According to a press release received from the Fair Work Ombudsman’s office, the operators of a Gold Coast restaurant have been penalised more than $284,000 and criticised by a Judge for their “heinous” conduct after paying overseas workers as little as $8 and hour and using false records to try to cover it up.

Most of the employees were Japanese citizens aged in their 20’s who were in Australia on 417 working holiday visas.  They performed various cooking and waiting duties at the Samurais Paradise and Japanese Curry House Kawaii restaurants.

After discovering some underpayments in time and wages records provided, Fair Work inspectors educated the owner on his obligations under workplace laws however in a follow up to the audit, inspectors discovered that the company had provided false records on two occasions and found that the company had been paying employees flat rates of between $8 and $11 an hour for all hours worked and had created false records to conceal the underpayments.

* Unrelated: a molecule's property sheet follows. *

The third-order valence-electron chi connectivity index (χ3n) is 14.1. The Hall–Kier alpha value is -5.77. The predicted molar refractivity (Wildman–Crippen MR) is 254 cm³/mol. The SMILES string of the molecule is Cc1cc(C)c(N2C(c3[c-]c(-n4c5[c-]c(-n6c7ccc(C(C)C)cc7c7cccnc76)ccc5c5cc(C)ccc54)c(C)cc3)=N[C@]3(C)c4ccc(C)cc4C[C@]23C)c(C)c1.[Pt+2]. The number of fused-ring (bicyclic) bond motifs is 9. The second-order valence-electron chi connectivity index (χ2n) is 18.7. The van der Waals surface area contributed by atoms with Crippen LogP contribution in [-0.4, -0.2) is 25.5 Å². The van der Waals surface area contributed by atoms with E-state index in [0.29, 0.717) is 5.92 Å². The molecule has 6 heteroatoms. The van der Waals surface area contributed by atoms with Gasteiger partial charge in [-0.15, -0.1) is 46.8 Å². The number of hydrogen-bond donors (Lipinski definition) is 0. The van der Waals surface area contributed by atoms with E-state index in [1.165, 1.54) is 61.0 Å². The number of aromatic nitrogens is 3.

Under the appropriate Award – the Restaurant Industry Award 2010 at the time of the audit, employees were entitled to minimum hourly rates of up to $18.47 and penalty rates ranging from $26.03 to $46.18 for weekend and public holiday work.  Other loadings and allowances were also underpaid.

The press release goes on to say that Judge Salvatore Vasta described the exploitation of the workers as ‘certainly deliberate’ and imposed near-maximum penalties for the record-keeping contraventions and that he described the making of false records as ‘a most heinous offence.’